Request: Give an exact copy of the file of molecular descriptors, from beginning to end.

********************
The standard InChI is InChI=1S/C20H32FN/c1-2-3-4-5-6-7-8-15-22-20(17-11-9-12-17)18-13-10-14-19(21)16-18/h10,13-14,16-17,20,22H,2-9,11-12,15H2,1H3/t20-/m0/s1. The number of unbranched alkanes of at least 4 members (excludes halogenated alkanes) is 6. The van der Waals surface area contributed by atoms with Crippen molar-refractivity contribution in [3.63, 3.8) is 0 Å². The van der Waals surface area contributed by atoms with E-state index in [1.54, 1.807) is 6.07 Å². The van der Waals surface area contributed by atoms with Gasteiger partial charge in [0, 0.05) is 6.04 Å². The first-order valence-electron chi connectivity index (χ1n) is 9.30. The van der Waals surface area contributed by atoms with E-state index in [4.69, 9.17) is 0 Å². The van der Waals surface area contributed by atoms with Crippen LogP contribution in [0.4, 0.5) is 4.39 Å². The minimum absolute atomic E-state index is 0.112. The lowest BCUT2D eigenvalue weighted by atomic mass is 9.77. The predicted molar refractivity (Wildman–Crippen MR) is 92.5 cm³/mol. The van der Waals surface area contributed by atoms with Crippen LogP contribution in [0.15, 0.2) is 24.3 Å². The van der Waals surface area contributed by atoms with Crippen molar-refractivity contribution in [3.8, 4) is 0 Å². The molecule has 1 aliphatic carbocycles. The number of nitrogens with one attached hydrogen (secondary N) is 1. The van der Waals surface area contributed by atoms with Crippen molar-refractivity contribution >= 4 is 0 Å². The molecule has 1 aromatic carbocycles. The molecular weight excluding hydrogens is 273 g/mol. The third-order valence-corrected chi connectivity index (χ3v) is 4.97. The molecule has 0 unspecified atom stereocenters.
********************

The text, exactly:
The standard InChI is InChI=1S/C20H32FN/c1-2-3-4-5-6-7-8-15-22-20(17-11-9-12-17)18-13-10-14-19(21)16-18/h10,13-14,16-17,20,22H,2-9,11-12,15H2,1H3/t20-/m0/s1. The number of unbranched alkanes of at least 4 members (excludes halogenated alkanes) is 6. The van der Waals surface area contributed by atoms with Crippen molar-refractivity contribution in [3.63, 3.8) is 0 Å². The van der Waals surface area contributed by atoms with E-state index in [1.54, 1.807) is 6.07 Å². The van der Waals surface area contributed by atoms with Gasteiger partial charge in [0, 0.05) is 6.04 Å². The first-order valence-electron chi connectivity index (χ1n) is 9.30. The van der Waals surface area contributed by atoms with E-state index in [4.69, 9.17) is 0 Å². The van der Waals surface area contributed by atoms with Crippen LogP contribution in [0.4, 0.5) is 4.39 Å². The minimum absolute atomic E-state index is 0.112. The lowest BCUT2D eigenvalue weighted by atomic mass is 9.77. The predicted molar refractivity (Wildman–Crippen MR) is 92.5 cm³/mol. The van der Waals surface area contributed by atoms with Crippen LogP contribution in [0.15, 0.2) is 24.3 Å². The van der Waals surface area contributed by atoms with Crippen molar-refractivity contribution in [3.8, 4) is 0 Å². The molecule has 1 aliphatic carbocycles. The number of nitrogens with one attached hydrogen (secondary N) is 1. The van der Waals surface area contributed by atoms with Crippen molar-refractivity contribution >= 4 is 0 Å². The molecule has 1 aromatic carbocycles. The molecular weight excluding hydrogens is 273 g/mol. The third-order valence-corrected chi connectivity index (χ3v) is 4.97. The molecule has 0 unspecified atom stereocenters.